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The Smithsonian Museums are the “official” museums of the United States. They are funded by tax dollars and have a prominent place on the National Mall. During this time of social distancing relegated by Covid-19, museums have had to place more emphasis on virtual tours. With museums playing a large role in public memory, this new emphasis creates issues for the meaning that is rooted in place. However, there are positives to an expansion and promotion of virtual tours, mainly being greater access for the public and a more interpretive idea of meaning from the less guided construct of the institution created by the physical space.
Visiting the Smithsonian Museums and the National Mall in Washington D.C. is a chance to understand the societal and political public memory our nation tries to convey to its peoples. As noted by Atwater and Herndon, “the physical location of a museum produces a powerful message” (15). The Smithsonian Museums’ location of the U.S. capital conveys a sense of authority and authenticity. In other words, these museums’ locations are provided a type of gravitas that lends official legitimacy of meaning for the residents of the U.S., whatever that may be for each individual. As the pandemic has restricted our ability to physically visit these museums, the power of their material location is diminished. For virtual tour-goers, the power of place and authority created by these museums being located in the nation’s capital is lost.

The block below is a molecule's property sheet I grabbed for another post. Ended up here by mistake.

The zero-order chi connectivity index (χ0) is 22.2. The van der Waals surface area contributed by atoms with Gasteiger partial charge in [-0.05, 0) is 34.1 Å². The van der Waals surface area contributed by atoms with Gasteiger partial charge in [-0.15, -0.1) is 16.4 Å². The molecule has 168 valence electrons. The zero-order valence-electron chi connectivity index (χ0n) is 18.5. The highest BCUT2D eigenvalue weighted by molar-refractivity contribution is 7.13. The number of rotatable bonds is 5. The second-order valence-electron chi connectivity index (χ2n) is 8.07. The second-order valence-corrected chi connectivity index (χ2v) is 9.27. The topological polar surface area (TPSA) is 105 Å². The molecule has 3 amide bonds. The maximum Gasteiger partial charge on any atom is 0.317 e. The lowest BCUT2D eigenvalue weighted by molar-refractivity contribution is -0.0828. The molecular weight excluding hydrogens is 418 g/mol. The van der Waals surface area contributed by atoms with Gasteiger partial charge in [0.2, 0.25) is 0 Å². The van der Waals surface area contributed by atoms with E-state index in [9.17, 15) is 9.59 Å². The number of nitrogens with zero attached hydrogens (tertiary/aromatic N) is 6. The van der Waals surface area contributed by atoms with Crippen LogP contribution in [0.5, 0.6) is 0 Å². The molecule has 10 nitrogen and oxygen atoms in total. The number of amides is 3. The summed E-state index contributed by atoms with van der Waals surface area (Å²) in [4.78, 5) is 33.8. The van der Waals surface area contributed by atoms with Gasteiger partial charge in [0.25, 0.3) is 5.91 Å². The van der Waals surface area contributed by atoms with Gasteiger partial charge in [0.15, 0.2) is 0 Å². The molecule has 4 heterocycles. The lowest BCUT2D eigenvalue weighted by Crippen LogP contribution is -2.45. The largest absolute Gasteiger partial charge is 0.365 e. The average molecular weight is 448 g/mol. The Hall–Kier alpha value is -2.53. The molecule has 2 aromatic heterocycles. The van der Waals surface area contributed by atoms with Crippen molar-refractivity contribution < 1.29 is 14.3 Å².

On the other hand, there are positives from allowing virtual tours, including ease of access and enhanced autonomy to form individual views of public memory. More and more people will have access to see the museums, regardless of their physical distance from the capital, which will at least allow some form of public memory to take shape. Will the issue of physical immediacy impact meaning? Probably, but by how much? We know that online public memory allows for the creation of meaning (Hess 816). Virtual tours could allow for more focus on the material objects presented for memory, because there is a less guided interpretation from the museum. This is happening because the Smithsonian’s placards that offer description can be challenging to see online. Without access to that information, people will be able to form their own interpretation of what they are seeing and define importance and meaning in their own way. Thus, the role of public memory and power of artifacts may change because of the role of place and access.
Atwater, Deborah and Sandra Herndon. “Cultural Space and Race: The National Civil Right Museum and Museum Africa.” Howard Journal of Communication, vol. 14, No. 1, 2003, pp. 15-28.
Hess, Aaron. “In Digital Remembrance: Vernacular Memory and the Rhetorical Construction of Web Memorials.” Media, Culture, and Society, vol. 29, no. 5, 2007, pp. 812-830.